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Paul Dresher Cage Machine

Concerto for Violin and Electro-Acoustic Band (1996-97)

Elapsed Time (1998)

In the Nameless (2002)

Din of Iniquity (1994)

David Abel, Joel Davel, Paul Dresher, Julie Steinberg, Yuri Mershevsky, and The Electro Acoustic Band: Craig Fry, Philip Aaberg, Paul Hanson, Amy Knoles, Gene Reffkin, and Paul Dresher

New Albion NA 125 TT: 75 mins

A composer to be reckoned with and enjoyed.

Paul Dresher is formidably equipped with basic compositional skills, but he is primarily an inventor of sounds who would appear, on this offering, to be at the forefront of electro-acoustic developments, with music which is continually novel; accessible but never too predictable.

This is a lovingly compiled selection of a decade's fertile musical thinking, interpreted by a team of fine, versatile musicians, and presented in demonstration quality recordings with informative notes. He starts with sound and incorporates instruments he has created himself in most of the works here.

But if you start with the violin/piano duo Elapsed Time you will find that Dresher is able to develop deceptively simple ideas into substantial musical structures. His violinist David Abel and pianist Julie Steinberg establish their formidable credentials in this 21 mins work which elaborates the initial ideas into Variations, followed by the spare 'yearning calm' of the almost static Almost before launching the 'long sprint' of Racer.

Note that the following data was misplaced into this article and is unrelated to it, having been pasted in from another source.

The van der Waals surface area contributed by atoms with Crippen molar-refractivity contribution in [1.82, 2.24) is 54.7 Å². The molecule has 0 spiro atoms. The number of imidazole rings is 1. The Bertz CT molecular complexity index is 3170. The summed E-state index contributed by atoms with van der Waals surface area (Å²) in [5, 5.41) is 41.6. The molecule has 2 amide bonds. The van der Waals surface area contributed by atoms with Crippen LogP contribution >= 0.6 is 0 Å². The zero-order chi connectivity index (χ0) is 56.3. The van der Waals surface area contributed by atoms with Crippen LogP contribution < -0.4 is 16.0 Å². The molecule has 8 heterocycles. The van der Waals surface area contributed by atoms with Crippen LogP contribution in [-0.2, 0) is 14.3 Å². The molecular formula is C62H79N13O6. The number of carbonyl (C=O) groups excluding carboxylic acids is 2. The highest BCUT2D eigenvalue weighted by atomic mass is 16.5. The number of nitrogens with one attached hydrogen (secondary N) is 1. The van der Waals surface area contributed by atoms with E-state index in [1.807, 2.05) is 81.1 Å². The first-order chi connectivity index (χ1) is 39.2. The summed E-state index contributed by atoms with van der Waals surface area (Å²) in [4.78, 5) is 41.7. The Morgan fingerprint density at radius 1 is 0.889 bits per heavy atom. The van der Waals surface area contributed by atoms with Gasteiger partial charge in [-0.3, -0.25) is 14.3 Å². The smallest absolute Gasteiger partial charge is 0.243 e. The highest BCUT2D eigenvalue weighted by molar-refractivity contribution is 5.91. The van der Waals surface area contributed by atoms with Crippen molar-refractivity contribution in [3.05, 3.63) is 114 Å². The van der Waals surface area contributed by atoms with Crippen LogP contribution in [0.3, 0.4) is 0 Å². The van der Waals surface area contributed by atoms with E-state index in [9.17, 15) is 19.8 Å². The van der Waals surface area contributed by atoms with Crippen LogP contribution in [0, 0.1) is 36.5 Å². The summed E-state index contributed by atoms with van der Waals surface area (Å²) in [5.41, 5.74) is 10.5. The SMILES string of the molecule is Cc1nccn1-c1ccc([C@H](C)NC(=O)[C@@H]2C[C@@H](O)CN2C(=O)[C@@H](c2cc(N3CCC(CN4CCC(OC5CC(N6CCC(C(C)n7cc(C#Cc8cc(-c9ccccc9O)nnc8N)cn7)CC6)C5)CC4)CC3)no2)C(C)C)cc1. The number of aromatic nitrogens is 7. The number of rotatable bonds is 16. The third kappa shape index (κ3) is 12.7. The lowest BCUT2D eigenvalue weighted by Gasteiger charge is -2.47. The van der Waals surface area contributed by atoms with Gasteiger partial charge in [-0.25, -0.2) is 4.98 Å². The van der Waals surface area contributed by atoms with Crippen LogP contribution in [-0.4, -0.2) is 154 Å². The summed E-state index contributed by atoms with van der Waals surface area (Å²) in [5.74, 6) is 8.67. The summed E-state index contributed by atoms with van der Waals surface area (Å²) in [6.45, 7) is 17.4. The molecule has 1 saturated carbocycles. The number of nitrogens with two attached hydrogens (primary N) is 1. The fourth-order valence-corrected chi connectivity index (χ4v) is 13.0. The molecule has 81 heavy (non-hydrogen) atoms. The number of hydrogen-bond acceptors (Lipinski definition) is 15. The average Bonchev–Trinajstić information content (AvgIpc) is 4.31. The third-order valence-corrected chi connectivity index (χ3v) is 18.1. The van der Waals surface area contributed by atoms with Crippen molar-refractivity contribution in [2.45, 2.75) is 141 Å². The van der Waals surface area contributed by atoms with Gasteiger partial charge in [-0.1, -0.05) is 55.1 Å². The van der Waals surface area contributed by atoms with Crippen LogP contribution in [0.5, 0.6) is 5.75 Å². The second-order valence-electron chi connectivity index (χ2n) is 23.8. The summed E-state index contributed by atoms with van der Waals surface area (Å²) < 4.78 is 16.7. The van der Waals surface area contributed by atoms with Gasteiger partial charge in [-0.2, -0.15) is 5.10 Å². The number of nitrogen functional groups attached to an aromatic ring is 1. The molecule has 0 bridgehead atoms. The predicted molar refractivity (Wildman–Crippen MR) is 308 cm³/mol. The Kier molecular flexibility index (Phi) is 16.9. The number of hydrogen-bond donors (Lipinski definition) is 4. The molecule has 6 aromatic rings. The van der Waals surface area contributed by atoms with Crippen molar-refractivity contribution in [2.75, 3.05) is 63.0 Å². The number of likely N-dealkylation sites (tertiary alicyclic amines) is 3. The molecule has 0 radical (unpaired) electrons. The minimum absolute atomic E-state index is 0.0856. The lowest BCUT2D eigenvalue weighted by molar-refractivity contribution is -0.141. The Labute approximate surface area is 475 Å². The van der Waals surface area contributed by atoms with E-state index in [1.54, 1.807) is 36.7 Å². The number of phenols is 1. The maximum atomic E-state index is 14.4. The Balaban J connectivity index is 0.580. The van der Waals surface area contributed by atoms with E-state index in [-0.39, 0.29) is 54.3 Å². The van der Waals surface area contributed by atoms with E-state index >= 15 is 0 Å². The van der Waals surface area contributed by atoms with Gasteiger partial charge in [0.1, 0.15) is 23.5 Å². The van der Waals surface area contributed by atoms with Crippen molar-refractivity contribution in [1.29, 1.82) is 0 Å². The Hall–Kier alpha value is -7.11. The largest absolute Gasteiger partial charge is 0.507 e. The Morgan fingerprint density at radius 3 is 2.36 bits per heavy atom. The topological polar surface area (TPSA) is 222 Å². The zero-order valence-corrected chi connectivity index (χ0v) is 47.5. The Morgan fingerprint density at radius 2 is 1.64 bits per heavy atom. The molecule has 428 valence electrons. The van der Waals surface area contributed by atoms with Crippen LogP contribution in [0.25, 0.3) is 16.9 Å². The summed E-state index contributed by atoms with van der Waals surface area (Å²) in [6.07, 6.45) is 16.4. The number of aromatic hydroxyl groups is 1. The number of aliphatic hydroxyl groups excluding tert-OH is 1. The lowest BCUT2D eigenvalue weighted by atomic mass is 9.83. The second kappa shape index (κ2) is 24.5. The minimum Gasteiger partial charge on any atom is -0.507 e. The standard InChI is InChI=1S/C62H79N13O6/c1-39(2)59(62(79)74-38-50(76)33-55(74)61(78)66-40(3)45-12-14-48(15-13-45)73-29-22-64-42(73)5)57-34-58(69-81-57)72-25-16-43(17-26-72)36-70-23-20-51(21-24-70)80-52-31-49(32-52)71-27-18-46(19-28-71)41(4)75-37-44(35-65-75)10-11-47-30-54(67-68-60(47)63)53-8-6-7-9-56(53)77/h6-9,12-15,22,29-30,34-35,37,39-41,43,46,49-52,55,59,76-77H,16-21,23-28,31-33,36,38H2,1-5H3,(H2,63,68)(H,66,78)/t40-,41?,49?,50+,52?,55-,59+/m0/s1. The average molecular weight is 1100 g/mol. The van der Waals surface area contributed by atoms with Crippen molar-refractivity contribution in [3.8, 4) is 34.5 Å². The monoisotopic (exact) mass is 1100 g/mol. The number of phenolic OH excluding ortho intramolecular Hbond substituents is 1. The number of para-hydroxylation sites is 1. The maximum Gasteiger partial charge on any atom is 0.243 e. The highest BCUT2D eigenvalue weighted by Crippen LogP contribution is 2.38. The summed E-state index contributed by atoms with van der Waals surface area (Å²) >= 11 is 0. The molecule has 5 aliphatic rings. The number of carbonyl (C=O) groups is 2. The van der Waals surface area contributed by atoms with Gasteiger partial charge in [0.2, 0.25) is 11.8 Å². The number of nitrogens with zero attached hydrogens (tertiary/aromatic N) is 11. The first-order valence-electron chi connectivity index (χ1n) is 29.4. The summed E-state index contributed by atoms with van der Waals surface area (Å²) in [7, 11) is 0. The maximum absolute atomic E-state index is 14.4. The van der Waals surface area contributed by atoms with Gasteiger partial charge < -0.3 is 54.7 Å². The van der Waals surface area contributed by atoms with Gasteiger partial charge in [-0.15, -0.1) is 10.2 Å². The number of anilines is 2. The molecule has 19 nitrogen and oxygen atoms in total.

David Abel is soloist in the violin concerto with Dresher's electro-acoustic band. You may take my word for it that the sounds they conjure are remarkable, even if you thought you'd heard all that electronic stuff before, and the CD has some amazing sounds produced from extraordinary instruments, like the longest of all string instruments, Dresher's Quatrochord, heard with the Marimba Lumina 'percussion controller'.

If I haven't enthused you enough yet, help is one click of the mouse away to see the Quatrochord on screen in an excellent video of Dresher and his colleagues at work, with commentary by John Adams.

Do watch out for New Albion's releases; they are each unique and in my experience special.


New Albion reviewed recently by Musical Pointers: Vitiello & Tronzo's Scratchy Monsters and Laughing Ghosts



© Peter Grahame Woolf